Enrollment in Supplemental Nutrition Assistance Program, better known as food stamps, dropped to 39.6 million in April from nearly 41.6 million in 2017, according to the most recent data from the United States Department of Agriculture.
“We’re many years into an economic expansion after the Great Recession, and just now we’re starting to enjoy dips in SNAP participation,” Parke Wilde, a professor at Tufts University’s nutrition school in Boston, told Bloomberg.
Economic insecurity has started responding to the lower unemployment rates and a growing economy.
The U.S. economy has steadily grown since President Donald Trump took office and unemployment has reached its lowest levels in nearly two decades.
In April, the unemployment rate was 3.9 percent and 4 percent for June, according to Bureau of Labor Statistics. In March, SNAP enrollment was just over 40 million, well below the record 47.8 million in 2012.
So why are so many people still using food stamps?
Jobless people aren't the only segment of the population who participate in the food stamps program.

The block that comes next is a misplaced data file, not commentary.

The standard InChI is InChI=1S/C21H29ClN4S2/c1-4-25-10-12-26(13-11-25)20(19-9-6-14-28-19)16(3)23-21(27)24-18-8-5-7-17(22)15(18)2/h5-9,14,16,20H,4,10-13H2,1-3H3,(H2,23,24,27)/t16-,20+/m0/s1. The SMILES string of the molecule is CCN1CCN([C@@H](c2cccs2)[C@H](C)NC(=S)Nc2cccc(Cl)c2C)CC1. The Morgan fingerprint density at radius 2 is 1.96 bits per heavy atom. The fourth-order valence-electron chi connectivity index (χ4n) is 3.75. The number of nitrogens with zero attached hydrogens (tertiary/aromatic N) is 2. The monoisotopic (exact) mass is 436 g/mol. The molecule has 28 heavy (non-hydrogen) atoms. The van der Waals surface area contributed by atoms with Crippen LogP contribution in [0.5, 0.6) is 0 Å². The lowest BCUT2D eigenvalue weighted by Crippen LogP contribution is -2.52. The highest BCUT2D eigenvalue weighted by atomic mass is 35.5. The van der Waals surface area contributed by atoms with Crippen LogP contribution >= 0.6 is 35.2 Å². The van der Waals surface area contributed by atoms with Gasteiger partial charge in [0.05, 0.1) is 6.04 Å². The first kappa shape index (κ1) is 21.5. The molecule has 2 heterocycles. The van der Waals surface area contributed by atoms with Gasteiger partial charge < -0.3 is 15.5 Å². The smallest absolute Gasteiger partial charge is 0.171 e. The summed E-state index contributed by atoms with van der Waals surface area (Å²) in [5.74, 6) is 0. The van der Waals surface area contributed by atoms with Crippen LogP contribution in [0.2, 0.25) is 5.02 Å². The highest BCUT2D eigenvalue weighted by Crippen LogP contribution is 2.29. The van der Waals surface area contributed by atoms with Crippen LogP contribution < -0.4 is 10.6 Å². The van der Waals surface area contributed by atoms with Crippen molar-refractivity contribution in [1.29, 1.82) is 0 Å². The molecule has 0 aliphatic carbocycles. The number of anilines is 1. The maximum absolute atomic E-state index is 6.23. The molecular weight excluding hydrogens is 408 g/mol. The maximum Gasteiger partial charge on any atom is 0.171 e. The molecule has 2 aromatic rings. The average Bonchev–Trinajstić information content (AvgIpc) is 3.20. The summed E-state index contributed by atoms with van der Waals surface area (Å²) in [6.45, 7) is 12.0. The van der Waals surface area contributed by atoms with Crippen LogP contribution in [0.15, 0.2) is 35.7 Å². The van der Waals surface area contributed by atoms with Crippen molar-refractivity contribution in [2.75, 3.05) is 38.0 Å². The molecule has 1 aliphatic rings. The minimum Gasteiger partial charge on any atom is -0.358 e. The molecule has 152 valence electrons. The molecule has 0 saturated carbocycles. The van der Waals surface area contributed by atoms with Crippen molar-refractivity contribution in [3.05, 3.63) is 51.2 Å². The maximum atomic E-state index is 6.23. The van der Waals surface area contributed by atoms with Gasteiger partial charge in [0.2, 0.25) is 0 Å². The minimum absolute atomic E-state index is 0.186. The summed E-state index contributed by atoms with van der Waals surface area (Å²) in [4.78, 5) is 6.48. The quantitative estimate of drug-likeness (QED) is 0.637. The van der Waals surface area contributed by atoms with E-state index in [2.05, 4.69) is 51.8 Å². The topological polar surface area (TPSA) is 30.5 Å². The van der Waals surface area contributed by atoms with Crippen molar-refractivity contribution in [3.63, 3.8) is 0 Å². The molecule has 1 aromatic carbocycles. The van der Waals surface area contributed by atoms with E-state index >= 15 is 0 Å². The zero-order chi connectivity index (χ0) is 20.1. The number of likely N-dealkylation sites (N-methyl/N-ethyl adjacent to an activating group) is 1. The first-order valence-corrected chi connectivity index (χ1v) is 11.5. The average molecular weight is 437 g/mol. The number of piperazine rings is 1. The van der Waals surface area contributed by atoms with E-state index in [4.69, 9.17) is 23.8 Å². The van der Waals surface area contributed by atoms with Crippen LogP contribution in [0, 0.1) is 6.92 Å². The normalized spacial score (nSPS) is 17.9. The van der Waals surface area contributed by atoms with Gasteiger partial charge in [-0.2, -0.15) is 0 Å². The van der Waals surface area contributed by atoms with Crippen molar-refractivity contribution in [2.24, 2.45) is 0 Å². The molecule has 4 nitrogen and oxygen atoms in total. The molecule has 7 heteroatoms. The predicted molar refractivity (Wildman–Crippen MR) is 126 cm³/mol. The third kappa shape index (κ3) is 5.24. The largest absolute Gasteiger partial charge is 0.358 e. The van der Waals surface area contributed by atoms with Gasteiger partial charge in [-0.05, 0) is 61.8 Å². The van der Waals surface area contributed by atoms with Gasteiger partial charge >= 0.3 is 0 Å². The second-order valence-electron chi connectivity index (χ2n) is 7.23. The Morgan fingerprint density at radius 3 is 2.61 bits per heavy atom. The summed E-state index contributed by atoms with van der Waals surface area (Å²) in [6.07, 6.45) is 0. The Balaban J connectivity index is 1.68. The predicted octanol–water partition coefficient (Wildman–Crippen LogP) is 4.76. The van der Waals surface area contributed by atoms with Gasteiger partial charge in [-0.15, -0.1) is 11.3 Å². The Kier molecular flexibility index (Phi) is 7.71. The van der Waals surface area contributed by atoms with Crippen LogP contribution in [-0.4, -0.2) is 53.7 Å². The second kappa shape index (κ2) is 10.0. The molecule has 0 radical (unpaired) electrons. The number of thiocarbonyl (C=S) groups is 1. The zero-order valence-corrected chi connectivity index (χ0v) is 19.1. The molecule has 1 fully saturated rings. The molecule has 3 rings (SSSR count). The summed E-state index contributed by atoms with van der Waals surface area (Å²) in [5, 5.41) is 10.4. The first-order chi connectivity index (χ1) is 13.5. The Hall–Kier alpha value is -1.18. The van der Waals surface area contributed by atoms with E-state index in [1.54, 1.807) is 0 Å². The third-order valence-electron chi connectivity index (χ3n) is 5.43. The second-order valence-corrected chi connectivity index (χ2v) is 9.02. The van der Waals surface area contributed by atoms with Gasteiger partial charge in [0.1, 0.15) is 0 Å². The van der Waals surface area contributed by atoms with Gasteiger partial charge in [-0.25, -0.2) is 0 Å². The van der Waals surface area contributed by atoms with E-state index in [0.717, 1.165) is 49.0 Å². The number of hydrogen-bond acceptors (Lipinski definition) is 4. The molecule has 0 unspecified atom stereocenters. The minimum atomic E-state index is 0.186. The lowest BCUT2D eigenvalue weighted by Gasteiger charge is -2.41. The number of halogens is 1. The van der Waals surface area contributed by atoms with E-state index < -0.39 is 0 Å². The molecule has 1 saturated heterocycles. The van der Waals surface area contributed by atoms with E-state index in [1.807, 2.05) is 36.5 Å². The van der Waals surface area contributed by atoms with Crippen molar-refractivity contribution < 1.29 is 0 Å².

“The economic recovery took longer to reach people who work in low-wage jobs,” Dottie Rosenbaum told Bloomberg. Rosenbaum is a senior fellow at the liberal-leaning Center on Budget and Policy Priorities in Washington and former Congressional Budget Office analyst.
Online enrollment for benefits has likely contributed to increased levels of participation over the last decade.
Tufts predicted that food stamp use will continue to decline at modest rates, but would remain high by historical standards until the next economic contraction occurs, according to Bloomberg.
“We’re still at fairly high participation rates,” he said.
What is the income level of eligibility?
A family of four with a monthly income of $2,655 or below would be eligible for SNAP benefits, or 130 percent of the federal poverty level which is $25,100 for a family of four in the 48 contiguous states and District of Columbia.
What else has contributed to the decline?
Eligibility has tightened under the Trump administration for able-bodied adults 18-49 years old who've been jobless for longer than three months and don't have any dependents.
And many states are no longer asking for waivers for adults who are work-eligible since the unemployment rates have dropped to such low levels.
The average household benefit for families is $255 and $126 for individuals for 2018, according to the latest report.